Sarcasm aside, typically “estate grown” means that the agave is grown on land owned by the distiller. In wine parlance it can apparently also mean that the land is managed by the winemaker but owned by someone else. With the production of mezcal it can connote a better quality spirit, but not necessarily, and perhaps not entirely. One might suppose that growth is best controlled by the palenquero carefully watching the land for a decade, if at all. But he could be chemically fertilizing and fumigating his farm. And there are almost innumerable factors that affect the final quality. If it’s farm-grown and certified organic, I might be convinced, but anything less than that sends me red flags. So, in my opinion, the buying public can be easily fooled. And more recently almost all artisanal and ancestral mezcal producers are looking to buy agave from anyone who sells it. Their own royal “properties” are either barren or filled with rows of young succulents years from harvest.

In wild instead of cultivated. A store in downtown Puebla, about four hours down the toll road from Oaxaca, is owned by a fairly well-known brand of (supposedly) traditionally made Oaxacan mezcal. It sells mezcal under that label only. In its commercialization, espadín is indicated as cultivated, but all the others are described as made with wild agave; madrecuixe, tobala, arroqueño, and the rest. Almost all species of agave used to make mezcal in Oaxaca are now cultivated. However, you can still find mezcal that is actually made from wild tobalá, for example, and probably most tepezstate is still made from wild maguey. But most varieties, including wild boar, are now farmed, and most mezcal on the market is made from cultivated agave, an environmentally responsible and sustainable approach for the industry. The other day a friend told me about all the species and subspecies that he has in cultivation, from seed in his greenhouses, 16 in total, about 200,000 plants that he has been offering to growers and Palenqueros. While of course not impossible, it’s highly unlikely that the Puebla retailer is distilling all of its mezcal from wild agave. This just doesn’t make sense.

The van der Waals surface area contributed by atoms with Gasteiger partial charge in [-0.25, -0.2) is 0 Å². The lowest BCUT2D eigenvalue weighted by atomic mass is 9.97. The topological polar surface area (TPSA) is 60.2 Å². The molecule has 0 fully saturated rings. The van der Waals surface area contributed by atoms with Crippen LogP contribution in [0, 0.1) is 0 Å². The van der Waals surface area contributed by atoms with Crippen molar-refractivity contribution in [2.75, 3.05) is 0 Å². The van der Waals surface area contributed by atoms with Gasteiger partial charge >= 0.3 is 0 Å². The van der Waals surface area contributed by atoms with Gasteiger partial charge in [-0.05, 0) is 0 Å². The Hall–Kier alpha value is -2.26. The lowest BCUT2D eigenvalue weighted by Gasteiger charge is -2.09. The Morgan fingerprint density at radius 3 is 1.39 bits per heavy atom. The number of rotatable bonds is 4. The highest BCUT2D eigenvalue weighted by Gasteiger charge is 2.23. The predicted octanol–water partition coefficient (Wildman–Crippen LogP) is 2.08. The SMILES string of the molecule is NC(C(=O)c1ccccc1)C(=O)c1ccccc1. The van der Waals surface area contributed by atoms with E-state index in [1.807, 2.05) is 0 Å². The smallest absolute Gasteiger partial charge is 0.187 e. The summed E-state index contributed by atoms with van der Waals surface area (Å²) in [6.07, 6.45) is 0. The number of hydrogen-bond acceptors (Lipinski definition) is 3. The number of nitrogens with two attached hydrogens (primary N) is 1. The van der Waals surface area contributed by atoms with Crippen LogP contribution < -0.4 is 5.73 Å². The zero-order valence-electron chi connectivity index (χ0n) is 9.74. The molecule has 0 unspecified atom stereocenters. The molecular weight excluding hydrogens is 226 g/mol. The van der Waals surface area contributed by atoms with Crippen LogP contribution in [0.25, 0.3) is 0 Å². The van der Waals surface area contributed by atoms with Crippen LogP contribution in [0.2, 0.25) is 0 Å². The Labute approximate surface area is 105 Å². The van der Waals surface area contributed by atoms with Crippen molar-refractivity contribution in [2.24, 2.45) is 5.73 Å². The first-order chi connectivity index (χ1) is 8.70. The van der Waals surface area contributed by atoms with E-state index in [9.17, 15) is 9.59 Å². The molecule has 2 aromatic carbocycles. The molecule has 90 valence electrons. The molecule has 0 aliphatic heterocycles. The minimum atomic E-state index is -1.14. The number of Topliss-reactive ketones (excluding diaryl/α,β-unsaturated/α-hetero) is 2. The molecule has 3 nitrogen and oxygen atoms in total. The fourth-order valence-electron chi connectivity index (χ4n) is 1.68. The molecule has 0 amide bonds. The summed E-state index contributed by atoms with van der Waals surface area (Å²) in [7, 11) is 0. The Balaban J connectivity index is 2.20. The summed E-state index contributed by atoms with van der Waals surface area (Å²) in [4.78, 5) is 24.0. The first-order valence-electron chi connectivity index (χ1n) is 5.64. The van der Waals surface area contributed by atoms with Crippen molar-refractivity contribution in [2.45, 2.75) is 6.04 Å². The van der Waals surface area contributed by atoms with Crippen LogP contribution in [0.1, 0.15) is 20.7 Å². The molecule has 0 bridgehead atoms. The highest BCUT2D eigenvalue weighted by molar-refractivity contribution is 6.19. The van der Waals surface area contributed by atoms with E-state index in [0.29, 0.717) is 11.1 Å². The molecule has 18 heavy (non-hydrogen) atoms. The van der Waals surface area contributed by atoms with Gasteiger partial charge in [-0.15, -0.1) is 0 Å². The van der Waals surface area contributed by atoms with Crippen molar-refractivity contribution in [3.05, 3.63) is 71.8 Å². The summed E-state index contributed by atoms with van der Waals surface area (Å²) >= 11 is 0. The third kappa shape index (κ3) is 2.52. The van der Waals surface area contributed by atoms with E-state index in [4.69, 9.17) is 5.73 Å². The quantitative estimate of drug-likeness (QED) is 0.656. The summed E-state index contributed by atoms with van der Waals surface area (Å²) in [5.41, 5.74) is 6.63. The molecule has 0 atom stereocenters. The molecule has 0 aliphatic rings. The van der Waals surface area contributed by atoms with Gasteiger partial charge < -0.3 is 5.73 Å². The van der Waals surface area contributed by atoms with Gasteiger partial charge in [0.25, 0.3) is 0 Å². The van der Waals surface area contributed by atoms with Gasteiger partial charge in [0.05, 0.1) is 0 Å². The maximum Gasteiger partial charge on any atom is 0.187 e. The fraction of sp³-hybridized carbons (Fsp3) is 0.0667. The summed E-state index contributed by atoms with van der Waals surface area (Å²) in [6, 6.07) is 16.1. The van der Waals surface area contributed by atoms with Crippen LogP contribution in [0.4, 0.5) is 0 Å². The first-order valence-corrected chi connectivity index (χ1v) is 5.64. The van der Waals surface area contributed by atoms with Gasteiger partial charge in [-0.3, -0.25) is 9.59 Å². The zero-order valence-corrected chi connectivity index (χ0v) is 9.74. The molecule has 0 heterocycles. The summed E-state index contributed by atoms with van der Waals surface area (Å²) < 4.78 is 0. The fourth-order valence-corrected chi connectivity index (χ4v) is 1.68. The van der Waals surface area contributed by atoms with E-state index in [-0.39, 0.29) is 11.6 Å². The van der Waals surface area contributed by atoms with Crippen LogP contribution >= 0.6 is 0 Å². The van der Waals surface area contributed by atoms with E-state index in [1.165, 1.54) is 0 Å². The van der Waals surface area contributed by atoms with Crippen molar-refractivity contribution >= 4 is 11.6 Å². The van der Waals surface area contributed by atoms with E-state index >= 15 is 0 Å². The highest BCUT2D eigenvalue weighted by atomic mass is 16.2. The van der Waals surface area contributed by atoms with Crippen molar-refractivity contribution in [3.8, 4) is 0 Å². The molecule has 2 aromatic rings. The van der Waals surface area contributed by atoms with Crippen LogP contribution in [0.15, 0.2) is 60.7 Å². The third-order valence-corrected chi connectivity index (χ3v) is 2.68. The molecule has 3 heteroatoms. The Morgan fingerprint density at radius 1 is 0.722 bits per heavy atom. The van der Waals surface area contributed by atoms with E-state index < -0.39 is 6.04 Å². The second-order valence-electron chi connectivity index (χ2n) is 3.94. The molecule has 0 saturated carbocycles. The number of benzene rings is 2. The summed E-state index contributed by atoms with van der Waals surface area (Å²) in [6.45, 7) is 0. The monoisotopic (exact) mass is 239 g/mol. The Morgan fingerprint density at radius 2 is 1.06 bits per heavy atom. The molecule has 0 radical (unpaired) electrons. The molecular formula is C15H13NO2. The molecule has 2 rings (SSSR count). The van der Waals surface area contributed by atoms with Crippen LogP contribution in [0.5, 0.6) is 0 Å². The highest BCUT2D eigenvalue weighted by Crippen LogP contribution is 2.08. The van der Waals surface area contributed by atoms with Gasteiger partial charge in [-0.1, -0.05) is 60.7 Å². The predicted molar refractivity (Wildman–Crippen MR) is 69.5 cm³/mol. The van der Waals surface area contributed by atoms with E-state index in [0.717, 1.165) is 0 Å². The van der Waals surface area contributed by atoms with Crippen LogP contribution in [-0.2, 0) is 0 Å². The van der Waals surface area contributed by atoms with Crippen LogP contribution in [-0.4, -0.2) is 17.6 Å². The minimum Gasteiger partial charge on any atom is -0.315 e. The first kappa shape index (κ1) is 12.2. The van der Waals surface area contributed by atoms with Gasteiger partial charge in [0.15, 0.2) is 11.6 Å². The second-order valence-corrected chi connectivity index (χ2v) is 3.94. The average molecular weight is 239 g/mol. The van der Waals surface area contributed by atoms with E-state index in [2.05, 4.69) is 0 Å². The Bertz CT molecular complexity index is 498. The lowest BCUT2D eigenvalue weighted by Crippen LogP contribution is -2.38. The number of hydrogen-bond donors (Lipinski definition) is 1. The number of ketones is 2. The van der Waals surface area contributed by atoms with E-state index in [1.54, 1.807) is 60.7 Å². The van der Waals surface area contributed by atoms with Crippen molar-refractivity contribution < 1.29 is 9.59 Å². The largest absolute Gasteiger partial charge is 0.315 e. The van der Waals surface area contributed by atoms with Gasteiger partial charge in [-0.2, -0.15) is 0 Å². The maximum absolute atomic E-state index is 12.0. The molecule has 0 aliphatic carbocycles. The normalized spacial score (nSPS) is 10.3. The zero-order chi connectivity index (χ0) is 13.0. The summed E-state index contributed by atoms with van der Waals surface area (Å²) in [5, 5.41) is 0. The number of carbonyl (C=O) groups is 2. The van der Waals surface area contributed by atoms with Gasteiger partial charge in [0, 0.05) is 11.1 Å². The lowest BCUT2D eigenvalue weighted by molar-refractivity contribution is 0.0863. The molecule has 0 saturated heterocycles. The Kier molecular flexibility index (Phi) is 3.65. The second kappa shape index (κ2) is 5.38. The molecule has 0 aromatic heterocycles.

Just think of the rise of mezcal and how much of the spirit made in the state of Oaxaca is now on the shelves of liquor stores, bars, restaurants, and mezcalerías, in Mexico, throughout North America, Europe, Australia, and elsewhere, including China. . Can labels be accurate if so many describe the juice as wild-crafted? Of course not. But some brand owners believe the buying public will pay more if the mezcal is described as having been made from wild agave. If you visit Santiago Matatlán, the sides of the road are filled with fields where espadín is grown almost exclusively. But venture further afield, to more remote regions, and traverse the dirt roads on the other side of the mountain, and you’ll find arroqueño, tobalá, Mexican, madrecuixe, and barrel, all in neat rows, waiting to be harvested and processed; later being labeled as wild in some cases.

Let’s assume for a moment that all labels describing a mezcal as distilled from wild agave are accurate. That does not mean that the mezcal is of better quality than the next bottle that lacks the word wild as a descriptor. Just think about it. The microclimate (including yeasts in the air and the water source), the means of production, the tools of the trade, the type of wood used for baking, the skill of the palenquero, etc. must all be considered. Each is just as likely, if not more likely, to affect quality, as is wild v. cultivated.